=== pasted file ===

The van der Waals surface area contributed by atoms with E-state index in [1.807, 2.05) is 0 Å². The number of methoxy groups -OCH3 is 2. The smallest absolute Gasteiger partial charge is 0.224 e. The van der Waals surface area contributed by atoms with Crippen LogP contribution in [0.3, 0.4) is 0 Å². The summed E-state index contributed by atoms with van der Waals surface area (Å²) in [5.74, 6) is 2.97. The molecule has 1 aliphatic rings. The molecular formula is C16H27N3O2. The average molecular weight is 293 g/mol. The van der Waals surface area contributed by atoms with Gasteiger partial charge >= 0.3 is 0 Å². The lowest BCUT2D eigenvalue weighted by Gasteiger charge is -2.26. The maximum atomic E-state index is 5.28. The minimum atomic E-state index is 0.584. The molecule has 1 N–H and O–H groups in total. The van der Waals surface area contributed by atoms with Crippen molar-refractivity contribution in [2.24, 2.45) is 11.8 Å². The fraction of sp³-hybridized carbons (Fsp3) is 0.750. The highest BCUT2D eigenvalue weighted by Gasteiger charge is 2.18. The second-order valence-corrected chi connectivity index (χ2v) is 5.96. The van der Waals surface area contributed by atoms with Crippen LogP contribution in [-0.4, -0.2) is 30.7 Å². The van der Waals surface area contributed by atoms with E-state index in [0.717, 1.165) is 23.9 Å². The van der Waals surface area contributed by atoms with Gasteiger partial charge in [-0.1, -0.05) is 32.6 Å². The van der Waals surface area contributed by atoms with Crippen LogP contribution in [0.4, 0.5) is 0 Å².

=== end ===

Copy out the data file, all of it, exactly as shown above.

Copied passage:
The van der Waals surface area contributed by atoms with E-state index in [1.807, 2.05) is 0 Å². The number of methoxy groups -OCH3 is 2. The smallest absolute Gasteiger partial charge is 0.224 e. The van der Waals surface area contributed by atoms with Crippen LogP contribution in [0.3, 0.4) is 0 Å². The summed E-state index contributed by atoms with van der Waals surface area (Å²) in [5.74, 6) is 2.97. The molecule has 1 aliphatic rings. The molecular formula is C16H27N3O2. The average molecular weight is 293 g/mol. The van der Waals surface area contributed by atoms with Gasteiger partial charge >= 0.3 is 0 Å². The lowest BCUT2D eigenvalue weighted by Gasteiger charge is -2.26. The maximum atomic E-state index is 5.28. The minimum atomic E-state index is 0.584. The molecule has 1 N–H and O–H groups in total. The van der Waals surface area contributed by atoms with Crippen molar-refractivity contribution in [2.24, 2.45) is 11.8 Å². The fraction of sp³-hybridized carbons (Fsp3) is 0.750. The highest BCUT2D eigenvalue weighted by Gasteiger charge is 2.18. The second-order valence-corrected chi connectivity index (χ2v) is 5.96. The van der Waals surface area contributed by atoms with Crippen LogP contribution in [-0.4, -0.2) is 30.7 Å². The van der Waals surface area contributed by atoms with E-state index in [0.717, 1.165) is 23.9 Å². The van der Waals surface area contributed by atoms with Gasteiger partial charge in [-0.1, -0.05) is 32.6 Å². The van der Waals surface area contributed by atoms with Crippen LogP contribution in [0.4, 0.5) is 0 Å².